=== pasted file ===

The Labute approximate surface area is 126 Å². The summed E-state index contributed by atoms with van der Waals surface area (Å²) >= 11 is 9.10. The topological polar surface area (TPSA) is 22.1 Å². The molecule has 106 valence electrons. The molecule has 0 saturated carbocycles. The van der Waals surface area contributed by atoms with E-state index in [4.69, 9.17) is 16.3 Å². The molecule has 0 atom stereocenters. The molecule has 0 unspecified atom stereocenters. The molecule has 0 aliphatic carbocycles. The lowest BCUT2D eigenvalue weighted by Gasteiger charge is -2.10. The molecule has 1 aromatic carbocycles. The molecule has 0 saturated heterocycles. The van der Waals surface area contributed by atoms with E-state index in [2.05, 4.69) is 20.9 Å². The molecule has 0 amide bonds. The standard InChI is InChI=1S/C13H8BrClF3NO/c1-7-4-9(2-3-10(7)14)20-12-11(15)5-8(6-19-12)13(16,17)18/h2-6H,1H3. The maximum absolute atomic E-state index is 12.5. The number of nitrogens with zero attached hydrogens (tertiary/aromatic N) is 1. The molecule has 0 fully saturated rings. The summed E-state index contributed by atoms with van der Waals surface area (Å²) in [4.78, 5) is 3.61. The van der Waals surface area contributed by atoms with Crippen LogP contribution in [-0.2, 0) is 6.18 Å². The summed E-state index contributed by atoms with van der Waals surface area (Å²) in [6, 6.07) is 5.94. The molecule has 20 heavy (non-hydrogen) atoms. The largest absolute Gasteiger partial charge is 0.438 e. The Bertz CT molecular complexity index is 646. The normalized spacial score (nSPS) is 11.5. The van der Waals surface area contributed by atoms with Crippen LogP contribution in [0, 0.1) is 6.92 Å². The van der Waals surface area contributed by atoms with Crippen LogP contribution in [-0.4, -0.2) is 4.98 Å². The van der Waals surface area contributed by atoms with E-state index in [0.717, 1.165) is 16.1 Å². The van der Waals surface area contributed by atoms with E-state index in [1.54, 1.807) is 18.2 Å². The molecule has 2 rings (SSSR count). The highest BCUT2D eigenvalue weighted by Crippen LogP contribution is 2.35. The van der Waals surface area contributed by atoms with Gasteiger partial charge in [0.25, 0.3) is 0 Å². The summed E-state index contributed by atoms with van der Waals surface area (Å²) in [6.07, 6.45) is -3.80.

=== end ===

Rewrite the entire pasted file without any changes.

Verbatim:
The Labute approximate surface area is 126 Å². The summed E-state index contributed by atoms with van der Waals surface area (Å²) >= 11 is 9.10. The topological polar surface area (TPSA) is 22.1 Å². The molecule has 106 valence electrons. The molecule has 0 saturated carbocycles. The van der Waals surface area contributed by atoms with E-state index in [4.69, 9.17) is 16.3 Å². The molecule has 0 atom stereocenters. The molecule has 0 unspecified atom stereocenters. The molecule has 0 aliphatic carbocycles. The lowest BCUT2D eigenvalue weighted by Gasteiger charge is -2.10. The molecule has 1 aromatic carbocycles. The molecule has 0 saturated heterocycles. The van der Waals surface area contributed by atoms with E-state index in [2.05, 4.69) is 20.9 Å². The molecule has 0 amide bonds. The standard InChI is InChI=1S/C13H8BrClF3NO/c1-7-4-9(2-3-10(7)14)20-12-11(15)5-8(6-19-12)13(16,17)18/h2-6H,1H3. The maximum absolute atomic E-state index is 12.5. The number of nitrogens with zero attached hydrogens (tertiary/aromatic N) is 1. The molecule has 0 fully saturated rings. The summed E-state index contributed by atoms with van der Waals surface area (Å²) in [4.78, 5) is 3.61. The van der Waals surface area contributed by atoms with Crippen LogP contribution in [-0.2, 0) is 6.18 Å². The summed E-state index contributed by atoms with van der Waals surface area (Å²) in [6, 6.07) is 5.94. The molecule has 20 heavy (non-hydrogen) atoms. The largest absolute Gasteiger partial charge is 0.438 e. The Bertz CT molecular complexity index is 646. The normalized spacial score (nSPS) is 11.5. The van der Waals surface area contributed by atoms with Crippen LogP contribution in [0, 0.1) is 6.92 Å². The van der Waals surface area contributed by atoms with Crippen LogP contribution in [-0.4, -0.2) is 4.98 Å². The van der Waals surface area contributed by atoms with E-state index in [0.717, 1.165) is 16.1 Å². The van der Waals surface area contributed by atoms with E-state index in [1.54, 1.807) is 18.2 Å². The molecule has 2 rings (SSSR count). The highest BCUT2D eigenvalue weighted by Crippen LogP contribution is 2.35. The van der Waals surface area contributed by atoms with Gasteiger partial charge in [0.25, 0.3) is 0 Å². The summed E-state index contributed by atoms with van der Waals surface area (Å²) in [6.07, 6.45) is -3.80.